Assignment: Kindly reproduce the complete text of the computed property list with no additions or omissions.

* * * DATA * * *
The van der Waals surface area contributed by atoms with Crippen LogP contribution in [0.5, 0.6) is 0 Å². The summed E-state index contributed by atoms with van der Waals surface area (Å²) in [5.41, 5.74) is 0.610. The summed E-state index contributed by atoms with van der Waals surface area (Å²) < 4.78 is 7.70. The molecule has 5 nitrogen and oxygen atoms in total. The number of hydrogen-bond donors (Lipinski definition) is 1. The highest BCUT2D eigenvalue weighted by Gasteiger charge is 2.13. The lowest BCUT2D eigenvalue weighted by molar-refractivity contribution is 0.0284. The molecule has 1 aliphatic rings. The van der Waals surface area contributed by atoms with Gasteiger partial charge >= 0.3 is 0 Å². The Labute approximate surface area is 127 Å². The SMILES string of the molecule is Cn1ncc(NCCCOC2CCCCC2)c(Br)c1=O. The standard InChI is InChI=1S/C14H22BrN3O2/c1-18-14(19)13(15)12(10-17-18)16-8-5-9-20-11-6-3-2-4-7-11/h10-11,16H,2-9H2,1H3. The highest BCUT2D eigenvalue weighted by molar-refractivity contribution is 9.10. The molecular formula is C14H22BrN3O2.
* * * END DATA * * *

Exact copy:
The van der Waals surface area contributed by atoms with Crippen LogP contribution in [0.5, 0.6) is 0 Å². The summed E-state index contributed by atoms with van der Waals surface area (Å²) in [5.41, 5.74) is 0.610. The summed E-state index contributed by atoms with van der Waals surface area (Å²) < 4.78 is 7.70. The molecule has 5 nitrogen and oxygen atoms in total. The number of hydrogen-bond donors (Lipinski definition) is 1. The highest BCUT2D eigenvalue weighted by Gasteiger charge is 2.13. The lowest BCUT2D eigenvalue weighted by molar-refractivity contribution is 0.0284. The molecule has 1 aliphatic rings. The van der Waals surface area contributed by atoms with Gasteiger partial charge >= 0.3 is 0 Å². The Labute approximate surface area is 127 Å². The SMILES string of the molecule is Cn1ncc(NCCCOC2CCCCC2)c(Br)c1=O. The standard InChI is InChI=1S/C14H22BrN3O2/c1-18-14(19)13(15)12(10-17-18)16-8-5-9-20-11-6-3-2-4-7-11/h10-11,16H,2-9H2,1H3. The highest BCUT2D eigenvalue weighted by molar-refractivity contribution is 9.10. The molecular formula is C14H22BrN3O2.